The Veggie of the Week Challenge is Back: Ruby Chard

garden bed in early spring, no weeds, but red poppies blooming
My garden last May. © Laurel Decher.


The Veggie of the Week Challenge


And we’re back! In case you missed last week, this’ll catch you up:

My family endured, uh,  . . . minimalist cooking during the publishing of my first book, TROUBLE WITH PARSNIPS. But they need vitamins and writers can’t run on chocolate forever.

Hence the Challenge:

No recipes will appear here in their entirety.

No holds barred. If the crew orders out for pizza, you’ll get the details here.

At least one inexpensive vegetable must appear in the meal. (Honor of an epidemiologist!)

Half-way healthy. An attempt at lower fat and whole grains will be made, but cream and cheese will inevitably appear. You’ve been warned.

Without further ado, this week’s vegetable is:

Ruby Chard!

(Spinach would work here too, but Ruby Chard grows all season long. Healthy, cheap, and tasty.)

Mean Mac & Cheese adds a vegetable to a kid favorite. Purists can eat noodles from the middle. (Epidemiologists aren’t heartless.)

I fold ruby chard leaves in half, rip off the center rib and slice the stacked leaves nice and thin. The chiffonaded ruby chard gets tucked into the corners of a 9″ x 13″ pan or around the edges of my only big casserole dish.

pasta casserole with chiffonaded ruby chard on the edges on checked tablecloth
Mean Mac & Cheese with Ruby Chard. (Same dish, different veggie.)

Anna Thomas’s The Vegetarian Epicure* is the Béchamel sauce we use for Mean Mac & Cheese. (Sounds so much fancier than white sauce with thyme, bay leaf, cayenne pepper and salt. We’re all about the words.)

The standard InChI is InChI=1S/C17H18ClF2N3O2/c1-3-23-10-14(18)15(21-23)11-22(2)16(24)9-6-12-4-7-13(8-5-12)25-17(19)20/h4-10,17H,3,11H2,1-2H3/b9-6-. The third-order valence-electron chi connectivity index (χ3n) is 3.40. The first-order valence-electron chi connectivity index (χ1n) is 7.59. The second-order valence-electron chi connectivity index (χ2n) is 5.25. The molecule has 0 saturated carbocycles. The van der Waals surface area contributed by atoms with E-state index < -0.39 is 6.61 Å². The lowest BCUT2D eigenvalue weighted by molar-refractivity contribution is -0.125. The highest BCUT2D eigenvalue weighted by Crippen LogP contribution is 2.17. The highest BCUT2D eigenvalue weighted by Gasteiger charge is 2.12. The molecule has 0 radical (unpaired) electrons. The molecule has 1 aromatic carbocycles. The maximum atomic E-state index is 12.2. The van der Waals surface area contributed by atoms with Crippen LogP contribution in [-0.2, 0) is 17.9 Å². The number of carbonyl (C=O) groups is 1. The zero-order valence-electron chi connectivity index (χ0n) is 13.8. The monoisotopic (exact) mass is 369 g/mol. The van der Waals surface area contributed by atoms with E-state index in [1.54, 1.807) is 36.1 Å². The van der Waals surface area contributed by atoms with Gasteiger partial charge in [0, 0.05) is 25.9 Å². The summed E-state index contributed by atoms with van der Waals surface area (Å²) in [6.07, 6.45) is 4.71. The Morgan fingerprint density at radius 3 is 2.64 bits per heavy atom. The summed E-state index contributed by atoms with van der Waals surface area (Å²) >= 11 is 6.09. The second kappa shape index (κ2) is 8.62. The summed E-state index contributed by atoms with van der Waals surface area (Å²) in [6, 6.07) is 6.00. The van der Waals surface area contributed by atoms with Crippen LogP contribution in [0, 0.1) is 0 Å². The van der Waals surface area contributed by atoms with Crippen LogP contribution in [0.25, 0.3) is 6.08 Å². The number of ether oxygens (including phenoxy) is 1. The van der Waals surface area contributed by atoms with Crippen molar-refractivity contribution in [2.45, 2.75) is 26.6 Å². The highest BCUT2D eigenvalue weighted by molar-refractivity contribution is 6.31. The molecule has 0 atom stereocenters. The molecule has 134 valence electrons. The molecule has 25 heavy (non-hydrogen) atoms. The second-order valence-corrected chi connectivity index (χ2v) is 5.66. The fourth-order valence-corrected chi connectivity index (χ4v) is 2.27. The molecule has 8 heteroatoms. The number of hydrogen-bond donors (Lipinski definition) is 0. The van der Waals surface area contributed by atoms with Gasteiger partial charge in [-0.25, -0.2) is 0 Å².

*We have the German translation of both Vegetarian Epicure volumes bound into one: Das große Buch der vegetarischen Küche.

Half-way healthy:

  • If you have people who balk at whole wheat pasta, try “hay and straw” (half “regular” pasta and half whole wheat.) Or try a different brand (or shape) of whole wheat pasta. (Some brands really do taste like cardboard. Persist! 🙂
  • Béchamel sauce can be lower in fat than whipping cream, if you use lowfat or skim milk and actually measure the butter. It helps to add extra milk to the sauce to make sure the ruby chard doesn’t dry out.
  • Sharp cheddar cheese has more flavor per serving of fat than mild cheddar so you can get away with a little less cheese. Adding a small amount to the top during the last few minutes of baking makes the whole thing seem cheesier (in the best possible way).

Cheap: I had a whole salad spinner full of ruby chard from the garden, so I didn’t buy my veggies. You can spend as much or as little as you like for whole wheat pasta and cheese.

The vote: Another thumbs up!


If you’d like to stay in touch, sign up for my Reader’s List. Once a month, I share a new book recommendation for readers ages 9 to 12, story-related freebies, and/or related blog posts. If it’s not your thing, you can unsubscribe at any time.

cover image for Trouble With Parsnips shows girl with toolbox on top of burning tower

If you enjoy visiting Cochem castle as much as I do, you might like the story of this inventor princess.

It’s save-the-kingdom time. . .

Can she finally use the one tool that’s never worked. . .her quiet voice?

It’s a way to spend a little more time in the Seven Kingdoms.

Happy reading!

Click here for more about the book.

Published by

Laurel Decher

LAUREL DECHER lives on the outskirts of a mid-sized city in Germany, between a medieval chapel on St. James' Way and a boundary marker tree complete with scary face. It's a little surprising, since she expected to live in Vermont for the rest of her life. You just never know when adventure will call! She writes stories about all things whimsical, vegetable, or musical. When she's not lost, she can be found on Twitter and on her blog, This Is An Overseas Post. TROUBLE WITH PARSNIPS (Oct 2018) is her first book for young readers (ages 9-12) and the first Seven Kingdoms Fairy Tale. Photo: © Jan Decher.

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